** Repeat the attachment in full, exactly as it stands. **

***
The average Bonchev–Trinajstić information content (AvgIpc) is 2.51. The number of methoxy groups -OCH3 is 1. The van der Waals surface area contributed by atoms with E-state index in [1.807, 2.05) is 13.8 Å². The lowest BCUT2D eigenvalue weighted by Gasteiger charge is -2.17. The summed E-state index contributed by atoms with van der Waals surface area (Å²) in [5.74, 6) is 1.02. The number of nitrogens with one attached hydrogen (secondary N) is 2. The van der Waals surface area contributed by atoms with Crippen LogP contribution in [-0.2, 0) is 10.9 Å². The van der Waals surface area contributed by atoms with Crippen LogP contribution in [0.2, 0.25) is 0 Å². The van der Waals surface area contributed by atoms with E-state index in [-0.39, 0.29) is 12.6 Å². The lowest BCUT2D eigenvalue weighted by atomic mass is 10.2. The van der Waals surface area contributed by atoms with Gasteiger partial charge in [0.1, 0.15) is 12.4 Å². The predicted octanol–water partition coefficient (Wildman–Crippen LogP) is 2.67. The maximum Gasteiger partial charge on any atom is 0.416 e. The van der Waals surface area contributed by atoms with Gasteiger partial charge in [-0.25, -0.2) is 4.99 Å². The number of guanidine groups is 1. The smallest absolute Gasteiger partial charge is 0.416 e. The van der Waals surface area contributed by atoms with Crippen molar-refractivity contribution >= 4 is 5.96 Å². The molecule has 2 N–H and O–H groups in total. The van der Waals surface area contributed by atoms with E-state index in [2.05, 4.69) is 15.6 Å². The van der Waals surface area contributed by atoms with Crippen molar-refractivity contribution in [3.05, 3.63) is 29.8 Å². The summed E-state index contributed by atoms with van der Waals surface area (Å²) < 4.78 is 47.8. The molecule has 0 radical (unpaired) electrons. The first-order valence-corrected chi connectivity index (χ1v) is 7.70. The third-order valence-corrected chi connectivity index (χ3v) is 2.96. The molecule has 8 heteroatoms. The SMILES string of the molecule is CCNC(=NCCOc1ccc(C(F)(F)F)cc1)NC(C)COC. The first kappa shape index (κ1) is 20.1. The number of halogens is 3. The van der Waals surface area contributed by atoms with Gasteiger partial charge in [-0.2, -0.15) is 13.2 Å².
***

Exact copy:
The average Bonchev–Trinajstić information content (AvgIpc) is 2.51. The number of methoxy groups -OCH3 is 1. The van der Waals surface area contributed by atoms with E-state index in [1.807, 2.05) is 13.8 Å². The lowest BCUT2D eigenvalue weighted by Gasteiger charge is -2.17. The summed E-state index contributed by atoms with van der Waals surface area (Å²) in [5.74, 6) is 1.02. The number of nitrogens with one attached hydrogen (secondary N) is 2. The van der Waals surface area contributed by atoms with Crippen LogP contribution in [-0.2, 0) is 10.9 Å². The van der Waals surface area contributed by atoms with Crippen LogP contribution in [0.2, 0.25) is 0 Å². The van der Waals surface area contributed by atoms with E-state index in [-0.39, 0.29) is 12.6 Å². The lowest BCUT2D eigenvalue weighted by atomic mass is 10.2. The van der Waals surface area contributed by atoms with Gasteiger partial charge in [0.1, 0.15) is 12.4 Å². The predicted octanol–water partition coefficient (Wildman–Crippen LogP) is 2.67. The maximum Gasteiger partial charge on any atom is 0.416 e. The van der Waals surface area contributed by atoms with Gasteiger partial charge in [-0.25, -0.2) is 4.99 Å². The number of guanidine groups is 1. The smallest absolute Gasteiger partial charge is 0.416 e. The van der Waals surface area contributed by atoms with Crippen molar-refractivity contribution >= 4 is 5.96 Å². The molecule has 2 N–H and O–H groups in total. The van der Waals surface area contributed by atoms with E-state index in [2.05, 4.69) is 15.6 Å². The van der Waals surface area contributed by atoms with Crippen molar-refractivity contribution in [3.05, 3.63) is 29.8 Å². The summed E-state index contributed by atoms with van der Waals surface area (Å²) < 4.78 is 47.8. The molecule has 0 radical (unpaired) electrons. The first-order valence-corrected chi connectivity index (χ1v) is 7.70. The third-order valence-corrected chi connectivity index (χ3v) is 2.96. The molecule has 8 heteroatoms. The SMILES string of the molecule is CCNC(=NCCOc1ccc(C(F)(F)F)cc1)NC(C)COC. The first kappa shape index (κ1) is 20.1. The number of halogens is 3. The van der Waals surface area contributed by atoms with Gasteiger partial charge in [-0.2, -0.15) is 13.2 Å².